Transition of ownership, offerings
In 2013, Keegan said he and his wife bought a home in Florida for wintering, which prompted thoughts about what was next.

“Along with another business partner, I bought out John in 2015,” Gage said. “Then, I bought out my business partner in the spring of 2021. John had also sold me the building.”

Gage said Global has transitioned out of the trophy business – which were popular years ago.

“Like any industry, you have to change with the times,” he said. “We had a big display of trophies for many years, but it took up a lot of inventory. Last year, we took a lot of pieces out and shipped them to other people who could use them – how many trophies does a person need?”

Gage said Global’s niche is now focused on the corporate world.

The original location of Green Bay Trophy (now known as Global Recognition) was 2210 Main Street in Green Bay. Submitted Photo

“We can be their one-stop shop,” he said. “We import our crystal they use for awards and get some decent pricing on that. All of the work with our engraving and embroidering is done in-house here.”

Gage said one area he’d like to expand at Global is the framing sector.

“People don’t really know us for that,” he said. “But, you can bring in your wedding picture and we can frame it – we’re not that expensive. We do all the engraving and put the frame together here.”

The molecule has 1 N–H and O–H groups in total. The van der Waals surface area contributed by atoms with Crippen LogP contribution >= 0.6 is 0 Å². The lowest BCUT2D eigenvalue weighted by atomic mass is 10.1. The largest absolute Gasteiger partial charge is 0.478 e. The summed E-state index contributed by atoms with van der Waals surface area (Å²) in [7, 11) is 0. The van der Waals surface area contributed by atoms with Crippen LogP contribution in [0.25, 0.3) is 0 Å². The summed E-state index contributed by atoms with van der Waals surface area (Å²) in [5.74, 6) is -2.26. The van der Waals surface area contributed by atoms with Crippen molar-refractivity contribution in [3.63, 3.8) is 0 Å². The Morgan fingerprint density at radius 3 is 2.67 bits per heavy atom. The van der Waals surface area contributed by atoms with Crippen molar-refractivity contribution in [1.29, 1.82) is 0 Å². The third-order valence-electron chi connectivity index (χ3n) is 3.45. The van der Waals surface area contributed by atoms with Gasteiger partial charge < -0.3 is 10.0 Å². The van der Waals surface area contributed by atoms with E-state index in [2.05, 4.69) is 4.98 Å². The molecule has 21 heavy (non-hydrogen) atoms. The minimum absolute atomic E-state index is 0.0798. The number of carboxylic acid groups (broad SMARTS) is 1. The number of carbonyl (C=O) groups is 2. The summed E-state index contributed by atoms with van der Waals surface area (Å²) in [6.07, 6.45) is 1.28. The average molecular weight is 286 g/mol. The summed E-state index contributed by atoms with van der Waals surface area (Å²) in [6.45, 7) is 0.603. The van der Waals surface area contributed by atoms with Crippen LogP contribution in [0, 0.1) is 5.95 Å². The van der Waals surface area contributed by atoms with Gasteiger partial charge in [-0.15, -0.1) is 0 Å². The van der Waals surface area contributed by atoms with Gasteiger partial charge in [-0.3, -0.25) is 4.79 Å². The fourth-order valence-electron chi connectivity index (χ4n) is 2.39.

As mentioned, Global does all its work onsite in 16,500 square feet of space, which includes about a 2,200-square-foot retail showroom.

For more information on Global Recognition, visit

Back the Blue
Through the years, Global has been supportive of local law enforcement through its “Back the Blue” initiative.

“Several years ago, we started the program,” Nicole Grieger, director of business development at Global, said. “We began conversations after a Green Bay Police Department officer had gotten stabbed. A K-9 dog (named) Pyro had also gotten stabbed. Right away, the support was amazing. People showed their support by wearing Back the Blue apparel.”

Grieger said Global has shipped Back the Blue apparel to 48 of the 50 states.

“We had stacks of t-shirts going out of this building,” she said. “It was our way to help bring the community together.”

Through the community’s support of Global’s Back The Blue apparel, Grieger said the company donated more than $4,200 to local law enforcement agencies, which included:

 $1,405 to Green Bay Police Foundation for tactical vests and helmets$1,500 to Brown County Sheriff’s Office to fund the 2016 Citizen Police Academy$1,000 to Ashwaubenon Public Safety K-9 Program $150 to Fraternal Order of Police$150 to Wisconsin C.O.P.S., which assists families of police officers killed in the line of duty